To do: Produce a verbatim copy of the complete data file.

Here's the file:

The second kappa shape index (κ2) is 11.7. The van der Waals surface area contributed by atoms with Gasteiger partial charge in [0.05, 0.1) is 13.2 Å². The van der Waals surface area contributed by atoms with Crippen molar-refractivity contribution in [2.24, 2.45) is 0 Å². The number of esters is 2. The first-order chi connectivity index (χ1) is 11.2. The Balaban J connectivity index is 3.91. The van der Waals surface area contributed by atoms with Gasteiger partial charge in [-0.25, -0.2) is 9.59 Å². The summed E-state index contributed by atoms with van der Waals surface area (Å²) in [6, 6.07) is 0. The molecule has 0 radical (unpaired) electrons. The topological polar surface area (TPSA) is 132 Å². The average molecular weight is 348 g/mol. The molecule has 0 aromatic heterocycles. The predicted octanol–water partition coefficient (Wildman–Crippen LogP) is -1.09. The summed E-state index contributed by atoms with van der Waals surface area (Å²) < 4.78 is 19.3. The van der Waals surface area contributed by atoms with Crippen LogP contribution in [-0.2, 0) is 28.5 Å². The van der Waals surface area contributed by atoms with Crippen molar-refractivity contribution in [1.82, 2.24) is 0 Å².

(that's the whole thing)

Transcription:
The second kappa shape index (κ2) is 11.7. The van der Waals surface area contributed by atoms with Gasteiger partial charge in [0.05, 0.1) is 13.2 Å². The van der Waals surface area contributed by atoms with Crippen molar-refractivity contribution in [2.24, 2.45) is 0 Å². The number of esters is 2. The first-order chi connectivity index (χ1) is 11.2. The Balaban J connectivity index is 3.91. The van der Waals surface area contributed by atoms with Gasteiger partial charge in [-0.25, -0.2) is 9.59 Å². The summed E-state index contributed by atoms with van der Waals surface area (Å²) in [6, 6.07) is 0. The molecule has 0 radical (unpaired) electrons. The topological polar surface area (TPSA) is 132 Å². The average molecular weight is 348 g/mol. The molecule has 0 aromatic heterocycles. The predicted octanol–water partition coefficient (Wildman–Crippen LogP) is -1.09. The summed E-state index contributed by atoms with van der Waals surface area (Å²) < 4.78 is 19.3. The van der Waals surface area contributed by atoms with Crippen LogP contribution in [-0.2, 0) is 28.5 Å². The van der Waals surface area contributed by atoms with Crippen molar-refractivity contribution in [1.82, 2.24) is 0 Å².